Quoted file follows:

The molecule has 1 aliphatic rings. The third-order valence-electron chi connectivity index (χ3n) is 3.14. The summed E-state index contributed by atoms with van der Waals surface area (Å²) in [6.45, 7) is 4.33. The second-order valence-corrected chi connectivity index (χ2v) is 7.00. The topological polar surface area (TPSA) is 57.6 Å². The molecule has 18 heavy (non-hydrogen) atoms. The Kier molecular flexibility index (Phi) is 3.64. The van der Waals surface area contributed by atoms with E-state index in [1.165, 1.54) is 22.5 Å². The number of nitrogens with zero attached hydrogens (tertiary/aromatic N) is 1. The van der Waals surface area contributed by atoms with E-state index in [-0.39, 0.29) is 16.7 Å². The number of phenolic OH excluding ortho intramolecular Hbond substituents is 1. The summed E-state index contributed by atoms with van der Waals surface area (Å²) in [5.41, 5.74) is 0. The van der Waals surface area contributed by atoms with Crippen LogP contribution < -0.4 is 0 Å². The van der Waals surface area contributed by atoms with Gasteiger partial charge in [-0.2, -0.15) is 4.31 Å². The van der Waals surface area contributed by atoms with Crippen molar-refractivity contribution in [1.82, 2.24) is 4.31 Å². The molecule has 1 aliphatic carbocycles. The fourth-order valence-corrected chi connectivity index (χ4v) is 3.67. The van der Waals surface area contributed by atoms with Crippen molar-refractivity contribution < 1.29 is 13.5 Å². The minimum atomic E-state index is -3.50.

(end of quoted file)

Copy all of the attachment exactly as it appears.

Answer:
The molecule has 1 aliphatic rings. The third-order valence-electron chi connectivity index (χ3n) is 3.14. The summed E-state index contributed by atoms with van der Waals surface area (Å²) in [6.45, 7) is 4.33. The second-order valence-corrected chi connectivity index (χ2v) is 7.00. The topological polar surface area (TPSA) is 57.6 Å². The molecule has 18 heavy (non-hydrogen) atoms. The Kier molecular flexibility index (Phi) is 3.64. The van der Waals surface area contributed by atoms with E-state index in [1.165, 1.54) is 22.5 Å². The number of nitrogens with zero attached hydrogens (tertiary/aromatic N) is 1. The van der Waals surface area contributed by atoms with E-state index in [-0.39, 0.29) is 16.7 Å². The number of phenolic OH excluding ortho intramolecular Hbond substituents is 1. The summed E-state index contributed by atoms with van der Waals surface area (Å²) in [5.41, 5.74) is 0. The van der Waals surface area contributed by atoms with Crippen LogP contribution < -0.4 is 0 Å². The van der Waals surface area contributed by atoms with Gasteiger partial charge in [-0.2, -0.15) is 4.31 Å². The van der Waals surface area contributed by atoms with Crippen molar-refractivity contribution in [1.82, 2.24) is 4.31 Å². The molecule has 1 aliphatic carbocycles. The fourth-order valence-corrected chi connectivity index (χ4v) is 3.67. The van der Waals surface area contributed by atoms with Crippen molar-refractivity contribution < 1.29 is 13.5 Å². The minimum atomic E-state index is -3.50.